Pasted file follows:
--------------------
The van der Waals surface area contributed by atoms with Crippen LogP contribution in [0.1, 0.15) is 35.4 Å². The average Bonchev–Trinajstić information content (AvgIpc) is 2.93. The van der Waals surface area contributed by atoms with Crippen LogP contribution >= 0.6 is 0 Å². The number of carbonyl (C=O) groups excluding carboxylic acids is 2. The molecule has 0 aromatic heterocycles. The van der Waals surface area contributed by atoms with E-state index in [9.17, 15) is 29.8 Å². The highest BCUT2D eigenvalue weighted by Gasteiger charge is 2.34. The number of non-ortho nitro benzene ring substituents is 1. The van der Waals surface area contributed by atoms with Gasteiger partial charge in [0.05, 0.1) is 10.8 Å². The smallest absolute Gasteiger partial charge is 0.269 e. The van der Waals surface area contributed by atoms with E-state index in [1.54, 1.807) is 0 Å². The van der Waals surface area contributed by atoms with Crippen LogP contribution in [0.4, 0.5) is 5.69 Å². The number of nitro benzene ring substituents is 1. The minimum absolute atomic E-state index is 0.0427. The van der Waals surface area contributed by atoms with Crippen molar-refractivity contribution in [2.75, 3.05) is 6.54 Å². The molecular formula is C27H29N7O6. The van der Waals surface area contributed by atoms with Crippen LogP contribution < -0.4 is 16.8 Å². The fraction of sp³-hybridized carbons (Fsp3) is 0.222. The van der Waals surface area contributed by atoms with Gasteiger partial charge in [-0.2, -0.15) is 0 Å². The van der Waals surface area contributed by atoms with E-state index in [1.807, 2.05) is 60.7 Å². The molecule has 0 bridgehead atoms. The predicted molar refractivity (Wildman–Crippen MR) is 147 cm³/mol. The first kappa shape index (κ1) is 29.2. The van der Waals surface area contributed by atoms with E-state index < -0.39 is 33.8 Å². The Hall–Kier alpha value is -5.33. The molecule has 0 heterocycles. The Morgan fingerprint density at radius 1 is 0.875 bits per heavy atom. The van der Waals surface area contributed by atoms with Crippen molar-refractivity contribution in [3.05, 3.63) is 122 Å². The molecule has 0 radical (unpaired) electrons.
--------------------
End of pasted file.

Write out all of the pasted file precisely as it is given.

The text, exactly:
The van der Waals surface area contributed by atoms with Crippen LogP contribution in [0.1, 0.15) is 35.4 Å². The average Bonchev–Trinajstić information content (AvgIpc) is 2.93. The van der Waals surface area contributed by atoms with Crippen LogP contribution >= 0.6 is 0 Å². The number of carbonyl (C=O) groups excluding carboxylic acids is 2. The molecule has 0 aromatic heterocycles. The van der Waals surface area contributed by atoms with E-state index in [9.17, 15) is 29.8 Å². The highest BCUT2D eigenvalue weighted by Gasteiger charge is 2.34. The number of non-ortho nitro benzene ring substituents is 1. The van der Waals surface area contributed by atoms with Gasteiger partial charge in [0.05, 0.1) is 10.8 Å². The smallest absolute Gasteiger partial charge is 0.269 e. The van der Waals surface area contributed by atoms with E-state index in [1.54, 1.807) is 0 Å². The van der Waals surface area contributed by atoms with Crippen LogP contribution in [0.4, 0.5) is 5.69 Å². The number of nitro benzene ring substituents is 1. The minimum absolute atomic E-state index is 0.0427. The van der Waals surface area contributed by atoms with Crippen molar-refractivity contribution in [2.75, 3.05) is 6.54 Å². The molecular formula is C27H29N7O6. The van der Waals surface area contributed by atoms with Crippen LogP contribution < -0.4 is 16.8 Å². The fraction of sp³-hybridized carbons (Fsp3) is 0.222. The van der Waals surface area contributed by atoms with Gasteiger partial charge in [-0.2, -0.15) is 0 Å². The van der Waals surface area contributed by atoms with E-state index in [1.807, 2.05) is 60.7 Å². The molecule has 0 bridgehead atoms. The predicted molar refractivity (Wildman–Crippen MR) is 147 cm³/mol. The first kappa shape index (κ1) is 29.2. The van der Waals surface area contributed by atoms with E-state index < -0.39 is 33.8 Å². The Hall–Kier alpha value is -5.33. The molecule has 0 heterocycles. The Morgan fingerprint density at radius 1 is 0.875 bits per heavy atom. The van der Waals surface area contributed by atoms with Crippen molar-refractivity contribution in [3.05, 3.63) is 122 Å². The molecule has 0 radical (unpaired) electrons.